The pop-up may be saying something like “APPLE SECURITY BREACH” and may be promoting a specific phone number. This behavior is typical for tech support scams which attempt to trick the user into performing certain actions in order to solve an issue.
In this case, the alleged issue is a security breach. In fact, the only issue here is the pop-up itself, and anything it claims should be disregarded. Instead, you may want to check your operating system for potentially unwanted applications (PUAs).
There is a surge in unwanted applications targeting macOS, and you should be aware of the risks lurking online. After all, no computer system is safe against “viruses”, macOS included.
This article presents information on the “APPLE SECURITY BREACH” tech support scam, and may be able to help you to remove the scam. Another scam, similar to “APPLE SECURITY BREACH“, is the “Contact Support“.
|APPLE SECURITY BREACH
|Technical Support Scam, Rogue Program
|A message that suddenly interrupts your browsing to alert you about a security breach.
|A dialog box may appear in the browser. It may restrict your access to other web pages, also claiming that you need to remove supposed issues detected on your system.
|Software bundles, Infected web pages
See If Your System Has Been Affected by malware
Malware Removal Tool
|Join Our Forum to Discuss APPLE SECURITY BREACH.
“APPLE SECURITY BREACH” Pop-Up Scam – How Did It Affect Me?
Usually, tech support scams stem from suspicious domains such as Apple.com-mac-optimizing.live. It is unclear what domain is spreading the “APPLE SECURITY BREACH” scam. It is also possible that the pop-up message is triggered by a potentially unwanted program (PUA), or a suspivious website you have recently visited.
It should be noted that even legitimate websites can be compromised to contain malicious code that causes redirects and triggers tech support scam messages and fake virus alerts.
NOTE. Did you know that fake virus and breach alerts such as “APPLE SECURITY BREACH” are often promoting rogue programs. To make things more complicated, rogue programs may be triggering the pop-ups as well. To put things in other words, another distribution channel that may be spreading the security breach message is through a rogue program. This could be an example of the so-called bundling method, in which legitimate software is installed together with third-party utilities, usually classified as PUAs. The bundling of software is done for monetization purposes, and is mostly popular among developers of adware.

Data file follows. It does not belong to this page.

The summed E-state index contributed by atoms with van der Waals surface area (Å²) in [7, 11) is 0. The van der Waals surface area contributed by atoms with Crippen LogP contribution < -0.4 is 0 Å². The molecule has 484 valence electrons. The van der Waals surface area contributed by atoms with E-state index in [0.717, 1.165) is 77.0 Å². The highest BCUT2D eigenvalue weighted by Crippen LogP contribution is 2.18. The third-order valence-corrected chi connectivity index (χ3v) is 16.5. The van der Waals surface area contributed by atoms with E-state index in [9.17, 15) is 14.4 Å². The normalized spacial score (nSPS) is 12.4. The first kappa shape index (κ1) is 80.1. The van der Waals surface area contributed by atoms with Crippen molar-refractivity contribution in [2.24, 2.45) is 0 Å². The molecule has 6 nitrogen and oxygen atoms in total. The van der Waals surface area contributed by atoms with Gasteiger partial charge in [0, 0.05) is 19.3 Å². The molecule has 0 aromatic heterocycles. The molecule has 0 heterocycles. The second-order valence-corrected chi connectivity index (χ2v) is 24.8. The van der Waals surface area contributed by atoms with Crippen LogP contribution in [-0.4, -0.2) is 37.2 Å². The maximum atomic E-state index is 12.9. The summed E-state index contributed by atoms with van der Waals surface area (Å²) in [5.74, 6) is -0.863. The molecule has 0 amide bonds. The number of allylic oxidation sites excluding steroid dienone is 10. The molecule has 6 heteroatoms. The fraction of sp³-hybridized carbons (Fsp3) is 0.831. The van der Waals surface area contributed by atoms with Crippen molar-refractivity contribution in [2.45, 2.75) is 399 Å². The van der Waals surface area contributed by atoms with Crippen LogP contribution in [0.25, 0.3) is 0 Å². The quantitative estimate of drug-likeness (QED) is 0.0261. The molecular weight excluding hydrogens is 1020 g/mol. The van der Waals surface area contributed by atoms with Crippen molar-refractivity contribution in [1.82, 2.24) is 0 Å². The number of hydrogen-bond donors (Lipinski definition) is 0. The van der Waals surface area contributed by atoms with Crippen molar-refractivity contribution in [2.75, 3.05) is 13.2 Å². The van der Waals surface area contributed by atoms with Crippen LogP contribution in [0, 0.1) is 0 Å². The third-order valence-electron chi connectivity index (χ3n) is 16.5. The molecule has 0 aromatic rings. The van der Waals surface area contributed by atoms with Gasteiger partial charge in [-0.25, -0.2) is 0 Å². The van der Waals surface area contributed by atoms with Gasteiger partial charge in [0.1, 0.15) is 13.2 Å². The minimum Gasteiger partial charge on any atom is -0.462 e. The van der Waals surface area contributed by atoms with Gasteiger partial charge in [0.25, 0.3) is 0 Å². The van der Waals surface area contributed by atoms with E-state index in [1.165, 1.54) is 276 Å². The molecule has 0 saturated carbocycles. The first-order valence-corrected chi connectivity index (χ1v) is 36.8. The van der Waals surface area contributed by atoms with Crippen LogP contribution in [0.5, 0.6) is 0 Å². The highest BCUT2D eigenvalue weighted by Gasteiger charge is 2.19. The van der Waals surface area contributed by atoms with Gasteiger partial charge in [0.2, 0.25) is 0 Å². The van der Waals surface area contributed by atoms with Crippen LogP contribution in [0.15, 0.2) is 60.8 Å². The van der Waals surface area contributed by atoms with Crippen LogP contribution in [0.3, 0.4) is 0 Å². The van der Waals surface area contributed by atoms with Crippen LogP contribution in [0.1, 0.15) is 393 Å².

That being said, the PUA that may be causing “APPLE SECURITY BREACH” is most likely ad-supported as well. Adware, which can be anything from a browser add-on or extension to a PUP, compromises commonly used web browsers by tweaking their settings and displaying plenty of advertisements, redirects and push notifications.
In the case of “APPLE SECURITY BREACH” pop-up warning, a specific program may be promoted as a solution to removing supposedly detected viruses, such as MacKeeper, Cleanup My Mac, and Qbit Mac Optimizer. If you call the supposedly toll free phone number (1-800-711-9001), the tech support scammer on the other side of the line may try to convince you to reveal your personal and payment information, and may trick you to buy and install one of the above-mentioned programs.
All these programs are usually promoted as system optimizers, that should detect and eliminate system issues. However, since these apps often land on Mac devices without users’ initial knowledge, they are generally classified as potentially unwanted applications (PUAs). Moreover, these programs are considered to be rogue system optimizers, as they detect non-existent issues in an attempt to trick you into purchasing their full versions. This scamming method has been around for many years and is also known as scareware.